Intellectually Dishonest Atheism
1 The fool says in his heart,
“There is no God.”
They are corrupt, their deeds are vile;
there is no one who does good.
Some people don’t believe in God because they have intellectual hindrances to belief, questions that haven’t been resolved yet. Every Christian goes through at least some degree of this while he/she is searching for truth. That is understandable and intellectually honest. And some degree of doubt can be a constant companion for life of the most devoted Christians because “faith” implies there is something to doubt, something without 100% proof.
But there is another kind of disbelief that results in atheism, and this kind of disbelief comes from sin. It works like this. The person may believe in God, but he struggles with a particular sin, or lots of sins. He tries to overcome the sin, to resist the temptation, but he keeps failing, or the sin is something that feels good, like gluttony or sexual sin or abusing power, so he doesn’t really want to stop. So he lives with the constant nagging guilt of failure or the cognitive dissonance of saying he believes in something, but not living the beliefs. Eventually, he just starts questioning why those things would be sin anyway when they’re so “natural” or “irresistible.” This causes him to doubt that any God that forbids these things is a real God or a good God. So he ends up rejecting belief in God because the implications are too hard: belief would cause him to have to live a life of virtue.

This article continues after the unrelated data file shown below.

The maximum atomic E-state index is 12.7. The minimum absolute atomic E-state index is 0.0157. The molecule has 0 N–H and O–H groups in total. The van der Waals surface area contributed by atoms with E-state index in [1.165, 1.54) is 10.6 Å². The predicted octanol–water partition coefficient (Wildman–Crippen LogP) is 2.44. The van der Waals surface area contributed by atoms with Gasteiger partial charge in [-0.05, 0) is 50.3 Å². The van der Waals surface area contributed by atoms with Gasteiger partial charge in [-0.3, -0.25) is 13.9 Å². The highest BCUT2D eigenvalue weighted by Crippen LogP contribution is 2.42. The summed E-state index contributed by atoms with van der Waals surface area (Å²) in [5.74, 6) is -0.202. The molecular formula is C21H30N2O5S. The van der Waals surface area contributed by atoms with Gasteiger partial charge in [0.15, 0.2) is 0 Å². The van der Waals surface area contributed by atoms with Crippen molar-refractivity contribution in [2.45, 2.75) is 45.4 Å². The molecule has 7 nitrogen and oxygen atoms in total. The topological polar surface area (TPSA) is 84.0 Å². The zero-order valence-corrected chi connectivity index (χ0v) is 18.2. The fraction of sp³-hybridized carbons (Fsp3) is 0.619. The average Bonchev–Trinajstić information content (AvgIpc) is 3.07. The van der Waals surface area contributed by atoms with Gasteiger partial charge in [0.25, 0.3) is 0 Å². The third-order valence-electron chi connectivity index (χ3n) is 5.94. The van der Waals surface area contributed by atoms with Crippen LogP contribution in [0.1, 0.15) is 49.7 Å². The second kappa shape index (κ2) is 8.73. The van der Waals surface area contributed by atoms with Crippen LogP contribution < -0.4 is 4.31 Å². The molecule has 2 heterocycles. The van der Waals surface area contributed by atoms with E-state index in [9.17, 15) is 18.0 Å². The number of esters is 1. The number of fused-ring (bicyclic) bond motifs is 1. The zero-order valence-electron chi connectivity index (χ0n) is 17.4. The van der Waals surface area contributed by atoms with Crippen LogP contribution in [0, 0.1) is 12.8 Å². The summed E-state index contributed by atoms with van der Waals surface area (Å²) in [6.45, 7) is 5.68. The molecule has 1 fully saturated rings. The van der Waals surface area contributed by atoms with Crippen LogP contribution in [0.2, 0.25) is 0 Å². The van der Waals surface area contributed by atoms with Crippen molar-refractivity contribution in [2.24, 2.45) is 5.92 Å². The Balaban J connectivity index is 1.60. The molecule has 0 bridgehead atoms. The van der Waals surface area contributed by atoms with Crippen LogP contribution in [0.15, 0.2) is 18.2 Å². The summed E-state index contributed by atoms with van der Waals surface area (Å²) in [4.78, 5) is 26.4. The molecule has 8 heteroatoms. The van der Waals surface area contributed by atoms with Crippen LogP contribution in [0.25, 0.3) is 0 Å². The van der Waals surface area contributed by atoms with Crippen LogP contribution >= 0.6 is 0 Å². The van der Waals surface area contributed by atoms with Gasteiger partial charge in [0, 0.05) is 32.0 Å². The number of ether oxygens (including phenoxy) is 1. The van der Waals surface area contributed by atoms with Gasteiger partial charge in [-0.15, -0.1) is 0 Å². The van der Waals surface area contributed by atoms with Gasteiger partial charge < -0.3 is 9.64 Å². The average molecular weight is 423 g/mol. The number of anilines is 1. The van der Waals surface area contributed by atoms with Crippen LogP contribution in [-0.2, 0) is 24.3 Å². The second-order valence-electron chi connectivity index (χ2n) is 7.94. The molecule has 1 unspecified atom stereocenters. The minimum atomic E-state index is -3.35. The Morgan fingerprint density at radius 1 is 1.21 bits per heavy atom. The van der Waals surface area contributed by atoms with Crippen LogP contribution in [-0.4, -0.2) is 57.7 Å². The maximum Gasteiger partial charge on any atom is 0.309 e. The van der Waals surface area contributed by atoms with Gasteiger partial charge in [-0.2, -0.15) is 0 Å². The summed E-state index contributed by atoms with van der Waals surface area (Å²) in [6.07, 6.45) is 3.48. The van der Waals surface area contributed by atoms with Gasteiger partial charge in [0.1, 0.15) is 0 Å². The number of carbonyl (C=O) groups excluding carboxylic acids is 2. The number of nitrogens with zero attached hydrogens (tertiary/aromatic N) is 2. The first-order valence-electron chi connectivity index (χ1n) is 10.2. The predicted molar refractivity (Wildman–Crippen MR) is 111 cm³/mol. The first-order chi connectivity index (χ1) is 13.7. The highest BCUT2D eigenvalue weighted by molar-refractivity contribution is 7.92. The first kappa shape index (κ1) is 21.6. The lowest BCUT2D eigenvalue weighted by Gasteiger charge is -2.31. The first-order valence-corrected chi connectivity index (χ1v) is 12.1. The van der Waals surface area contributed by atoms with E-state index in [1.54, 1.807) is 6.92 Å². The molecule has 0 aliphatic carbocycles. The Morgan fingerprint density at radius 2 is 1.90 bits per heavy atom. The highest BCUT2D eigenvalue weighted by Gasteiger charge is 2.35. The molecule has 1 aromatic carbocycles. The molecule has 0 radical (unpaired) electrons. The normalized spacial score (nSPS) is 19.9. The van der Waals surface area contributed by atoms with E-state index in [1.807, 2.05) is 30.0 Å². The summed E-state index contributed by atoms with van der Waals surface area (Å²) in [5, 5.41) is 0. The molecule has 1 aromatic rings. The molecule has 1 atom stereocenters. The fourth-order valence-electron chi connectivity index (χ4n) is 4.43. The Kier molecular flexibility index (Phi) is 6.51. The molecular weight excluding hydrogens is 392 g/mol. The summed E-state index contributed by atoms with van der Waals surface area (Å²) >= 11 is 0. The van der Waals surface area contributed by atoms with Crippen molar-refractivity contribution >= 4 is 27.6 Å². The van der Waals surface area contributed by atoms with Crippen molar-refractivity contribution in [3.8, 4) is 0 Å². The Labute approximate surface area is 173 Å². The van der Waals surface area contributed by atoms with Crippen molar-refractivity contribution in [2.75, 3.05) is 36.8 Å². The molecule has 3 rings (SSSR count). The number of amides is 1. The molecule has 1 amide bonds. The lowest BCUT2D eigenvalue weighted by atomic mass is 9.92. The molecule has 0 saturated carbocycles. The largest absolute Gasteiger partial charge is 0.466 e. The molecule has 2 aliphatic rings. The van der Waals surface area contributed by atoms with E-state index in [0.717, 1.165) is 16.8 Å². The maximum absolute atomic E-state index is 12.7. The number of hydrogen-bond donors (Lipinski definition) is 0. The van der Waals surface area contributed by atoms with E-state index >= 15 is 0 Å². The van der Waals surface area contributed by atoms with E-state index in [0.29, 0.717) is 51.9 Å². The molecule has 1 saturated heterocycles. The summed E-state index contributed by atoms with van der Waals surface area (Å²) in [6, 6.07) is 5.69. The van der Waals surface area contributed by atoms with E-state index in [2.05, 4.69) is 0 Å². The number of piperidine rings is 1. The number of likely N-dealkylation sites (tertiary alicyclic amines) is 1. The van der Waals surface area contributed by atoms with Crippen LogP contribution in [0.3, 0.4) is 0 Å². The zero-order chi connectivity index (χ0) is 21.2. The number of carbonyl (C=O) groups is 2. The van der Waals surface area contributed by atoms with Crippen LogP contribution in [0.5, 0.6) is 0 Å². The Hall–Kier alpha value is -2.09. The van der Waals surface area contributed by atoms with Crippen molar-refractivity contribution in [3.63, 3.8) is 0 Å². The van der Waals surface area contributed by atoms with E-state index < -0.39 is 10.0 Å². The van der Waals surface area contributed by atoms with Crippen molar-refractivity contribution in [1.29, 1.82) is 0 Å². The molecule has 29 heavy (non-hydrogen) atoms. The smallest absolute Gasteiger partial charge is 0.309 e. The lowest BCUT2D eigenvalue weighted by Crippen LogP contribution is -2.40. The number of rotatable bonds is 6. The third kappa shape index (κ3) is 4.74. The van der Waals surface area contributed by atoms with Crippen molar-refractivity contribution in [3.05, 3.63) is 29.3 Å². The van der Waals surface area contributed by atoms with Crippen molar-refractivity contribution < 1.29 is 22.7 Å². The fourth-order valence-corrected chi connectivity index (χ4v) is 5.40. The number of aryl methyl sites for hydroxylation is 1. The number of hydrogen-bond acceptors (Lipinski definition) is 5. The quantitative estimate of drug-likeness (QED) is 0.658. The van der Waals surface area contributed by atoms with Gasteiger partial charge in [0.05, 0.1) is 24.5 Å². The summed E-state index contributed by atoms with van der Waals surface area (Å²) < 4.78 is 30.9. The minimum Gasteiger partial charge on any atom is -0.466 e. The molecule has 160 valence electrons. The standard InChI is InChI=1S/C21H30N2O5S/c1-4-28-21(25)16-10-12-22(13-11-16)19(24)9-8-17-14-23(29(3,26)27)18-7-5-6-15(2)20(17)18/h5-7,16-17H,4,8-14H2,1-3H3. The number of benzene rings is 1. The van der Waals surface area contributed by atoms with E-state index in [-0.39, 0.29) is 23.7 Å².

This kind of atheism is intellectually dishonest, because the person refuses to admit to himself the actual cause of the disbelief. But it’s a remarkably common cause of atheism. In the verse above, the word “fool” isn’t talking about the intellectually honest person who doubts God’s existence. As a biblical commentary states: “The Hebrew words rendered fool in Psalms denote one who is morally deficient.” A fool is someone who does immoral things: that’s why the end of the verse talks about people who are corrupt.
Please be careful to be intellectually honest with yourself. And challenge your friends who are engaging in this kind of self-justifying self-deception. It is difficult to live up to God’s standards, so some people just quit trying. Don’t do that. It’s not about trying to be perfect, but about moving toward God. The Holy Spirit will help you, but you have to keep your eyes on Jesus.